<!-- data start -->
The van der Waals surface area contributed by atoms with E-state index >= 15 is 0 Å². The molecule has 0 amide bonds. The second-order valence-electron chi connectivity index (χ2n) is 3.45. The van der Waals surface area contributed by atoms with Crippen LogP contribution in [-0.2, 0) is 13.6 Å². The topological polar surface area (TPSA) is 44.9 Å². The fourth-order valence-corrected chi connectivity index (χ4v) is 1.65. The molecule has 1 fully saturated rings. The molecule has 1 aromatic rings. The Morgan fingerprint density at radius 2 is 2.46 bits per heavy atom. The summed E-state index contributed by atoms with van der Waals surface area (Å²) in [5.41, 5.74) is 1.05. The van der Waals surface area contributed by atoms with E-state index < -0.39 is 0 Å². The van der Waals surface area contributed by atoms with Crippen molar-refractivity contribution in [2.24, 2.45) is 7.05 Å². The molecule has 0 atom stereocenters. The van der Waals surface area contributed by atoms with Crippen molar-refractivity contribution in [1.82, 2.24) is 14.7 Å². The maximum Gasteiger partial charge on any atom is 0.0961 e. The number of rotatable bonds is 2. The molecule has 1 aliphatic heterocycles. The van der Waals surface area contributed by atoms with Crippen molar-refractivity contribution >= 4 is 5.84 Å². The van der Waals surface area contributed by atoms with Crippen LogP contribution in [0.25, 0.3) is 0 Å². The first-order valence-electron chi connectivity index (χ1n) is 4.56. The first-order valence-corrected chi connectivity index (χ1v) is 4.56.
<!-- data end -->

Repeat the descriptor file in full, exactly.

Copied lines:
The van der Waals surface area contributed by atoms with E-state index >= 15 is 0 Å². The molecule has 0 amide bonds. The second-order valence-electron chi connectivity index (χ2n) is 3.45. The van der Waals surface area contributed by atoms with Crippen LogP contribution in [-0.2, 0) is 13.6 Å². The topological polar surface area (TPSA) is 44.9 Å². The fourth-order valence-corrected chi connectivity index (χ4v) is 1.65. The molecule has 1 fully saturated rings. The molecule has 1 aromatic rings. The Morgan fingerprint density at radius 2 is 2.46 bits per heavy atom. The summed E-state index contributed by atoms with van der Waals surface area (Å²) in [5.41, 5.74) is 1.05. The van der Waals surface area contributed by atoms with E-state index < -0.39 is 0 Å². The van der Waals surface area contributed by atoms with Crippen molar-refractivity contribution in [2.24, 2.45) is 7.05 Å². The molecule has 0 atom stereocenters. The van der Waals surface area contributed by atoms with Crippen molar-refractivity contribution in [1.82, 2.24) is 14.7 Å². The maximum Gasteiger partial charge on any atom is 0.0961 e. The number of rotatable bonds is 2. The molecule has 1 aliphatic heterocycles. The van der Waals surface area contributed by atoms with Crippen molar-refractivity contribution >= 4 is 5.84 Å². The van der Waals surface area contributed by atoms with Crippen LogP contribution in [0.25, 0.3) is 0 Å². The first-order valence-electron chi connectivity index (χ1n) is 4.56. The first-order valence-corrected chi connectivity index (χ1v) is 4.56.